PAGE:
Construction Site Safety: Protecting Trespassers

23rd April 2024
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120+ Years Experience Over 120 years' experience
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Construction sites are inherently hazardous environments, not only for those who work within them but also for trespassers who unlawfully enter these areas. 

While the primary concern of construction site safety is to protect workers, ensuring the safety of trespassers is also a significant responsibility for landowners and site managers.

In this article, we look at the liabilities of landowners regarding trespassers on construction sites and explore effective strategies to prevent trespassing and enhance site safety.

hard hat gif

Understanding the Risks: Why Trespassing on Construction Sites is Dangerous

Annually, hundreds of injuries and sometimes even fatalities occur among trespassers on construction sites.

One of the most significant dangers on construction sites is the risk of falls from height, while idle mobile plant equipment also poses a risk, potentially even enticing people to trespass.

Whether it's urban explorers seeking adrenaline-fueled adventures, children viewing construction sites as playgrounds, or individuals taking shortcuts through restricted areas, trespassers often expose themselves to perilous conditions. 

The allure of social media, where urban exploration profiles showcase daring escapades, further fuels this risky behaviour.

Every year, there are hundreds of cases of trespassers being injured on construction sites and despite those injured parties trespassing, the  landowner can find themselves in court facing charges. 


Preventing Trespassing and Mitigating Risks

Preventing trespassing on construction sites requires a multi-pronged approach that addresses both physical barriers and behavioural factors. Here are some approaches to consider:

  1. Securing the Perimeter - Erecting sturdy fences, installing warning signs, and employing security personnel can help deter trespassers from entering construction sites.
  2. Educating the Community - Engaging with local communities and schools to raise awareness about the dangers of trespassing on construction sites can help prevent unauthorised access.
  3. Enhancing Surveillance - Using CCTV cameras and motion sensors can aid in monitoring and detecting trespassers, enabling prompt intervention by security personnel.
  4. Implementing Access Controls - Restricting access points and implementing access control measures, such as gates with electronic locks, can limit unauthorised entry.
  5. Regular Site Inspections - Conducting regular inspections of the construction site to identify and address potential hazards can help mitigate risks for both workers and trespassers.


Minimising Falls from Height: A Key Priority

Falls from height are a leading cause of serious injury and fatalities in the construction industry. To prevent such incidents, it is essential to implement robust safety measures, including:

  • Providing adequate guardrails, safety nets, and personal fall protection equipment for workers, as well as visitors – both invited and uninvited.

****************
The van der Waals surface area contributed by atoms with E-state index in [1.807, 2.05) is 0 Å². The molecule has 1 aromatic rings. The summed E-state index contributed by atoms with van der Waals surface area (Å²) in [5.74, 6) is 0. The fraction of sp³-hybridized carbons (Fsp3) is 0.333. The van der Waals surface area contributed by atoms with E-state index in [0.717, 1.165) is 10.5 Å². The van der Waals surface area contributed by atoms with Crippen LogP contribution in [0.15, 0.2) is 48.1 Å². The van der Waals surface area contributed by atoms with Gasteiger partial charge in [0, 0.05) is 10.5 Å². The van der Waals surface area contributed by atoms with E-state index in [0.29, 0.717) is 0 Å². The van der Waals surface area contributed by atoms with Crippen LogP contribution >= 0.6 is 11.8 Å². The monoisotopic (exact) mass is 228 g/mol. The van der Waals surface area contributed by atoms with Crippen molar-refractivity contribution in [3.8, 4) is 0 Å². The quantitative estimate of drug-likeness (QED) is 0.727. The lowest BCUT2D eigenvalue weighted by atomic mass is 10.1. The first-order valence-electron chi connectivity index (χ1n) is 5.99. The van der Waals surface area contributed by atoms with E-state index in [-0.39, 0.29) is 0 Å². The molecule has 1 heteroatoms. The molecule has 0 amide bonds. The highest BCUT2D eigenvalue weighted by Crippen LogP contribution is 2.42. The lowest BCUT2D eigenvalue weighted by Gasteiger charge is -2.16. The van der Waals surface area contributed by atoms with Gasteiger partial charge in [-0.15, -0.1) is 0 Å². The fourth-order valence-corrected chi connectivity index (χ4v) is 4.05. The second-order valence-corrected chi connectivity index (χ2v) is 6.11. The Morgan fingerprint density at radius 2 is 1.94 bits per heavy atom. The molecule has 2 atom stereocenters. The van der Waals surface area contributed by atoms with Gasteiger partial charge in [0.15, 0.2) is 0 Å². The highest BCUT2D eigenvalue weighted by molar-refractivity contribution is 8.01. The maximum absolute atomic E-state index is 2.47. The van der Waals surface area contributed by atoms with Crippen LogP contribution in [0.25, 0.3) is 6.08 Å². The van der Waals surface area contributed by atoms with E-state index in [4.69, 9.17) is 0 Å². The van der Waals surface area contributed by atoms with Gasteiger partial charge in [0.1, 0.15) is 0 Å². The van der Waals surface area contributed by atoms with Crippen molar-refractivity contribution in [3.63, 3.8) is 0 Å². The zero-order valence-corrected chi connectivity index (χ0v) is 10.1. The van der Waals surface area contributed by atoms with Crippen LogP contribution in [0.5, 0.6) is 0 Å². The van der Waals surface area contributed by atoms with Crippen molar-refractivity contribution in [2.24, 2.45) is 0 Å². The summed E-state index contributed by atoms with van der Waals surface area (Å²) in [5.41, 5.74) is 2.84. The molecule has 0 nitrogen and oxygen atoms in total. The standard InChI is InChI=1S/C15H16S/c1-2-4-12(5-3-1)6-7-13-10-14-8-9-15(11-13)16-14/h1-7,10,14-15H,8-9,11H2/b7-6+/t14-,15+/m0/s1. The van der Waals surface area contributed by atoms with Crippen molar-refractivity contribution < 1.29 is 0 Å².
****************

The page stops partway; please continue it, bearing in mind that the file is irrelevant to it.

• Removing ladders when vacating the work site.
  • Conducting thorough risk assessments and implementing effective fall prevention plans.
  • Ensuring proper training and supervision of workers to adhere to safety protocols when working at heights.

MRS Training and Rescue now offers a range of bespoke, City & Guild-accredited Work at height courses for those who want or need to take their safety skills and knowledge to the next level.

person who has fallen from height

Understanding Liability: Are Landowners Liable for Trespasser Injuries?

In the UK, landowners owe a duty of care to trespassers under the Occupiers' Liability Act 1984. While landowners are not generally responsible for injuries sustained by trespassers, there are exceptions. 

For instance, landowner liability is acknowledged if a landowner is aware of frequent trespassing or the presence of children in the vicinity, and they haven’t taken reasonable steps to prevent harm, such as erecting fences or warning signs.

Promoting Safety Through Training and Compliance

Ensuring construction site safety requires a collective effort from all stakeholders, including landowners, site managers, and workers. Investing in comprehensive health and safety training for construction workers and managers is crucial for mitigating risks and avoiding legal complications related to trespasser injuries. 

MRS Training and Rescue offers an array of accredited courses designed to equip professionals with the knowledge and skills necessary to maintain safe working environments and protect both workers and trespassers.

For example, our Working Safely at Height and Technical Rescue course offers guidance on fall prevention and arrest systems, anchors, and edge protection, while on our Management of Working at Height course, delegates master the risk assessment process.

By implementing proactive measures to prevent unauthorised access and minimising risks, construction site managers can create safer environments and mitigate potential liabilities. Through ongoing training and compliance with safety regulations, we can collectively work towards safer construction practices and uphold our duty of care to all individuals within and around construction sites.

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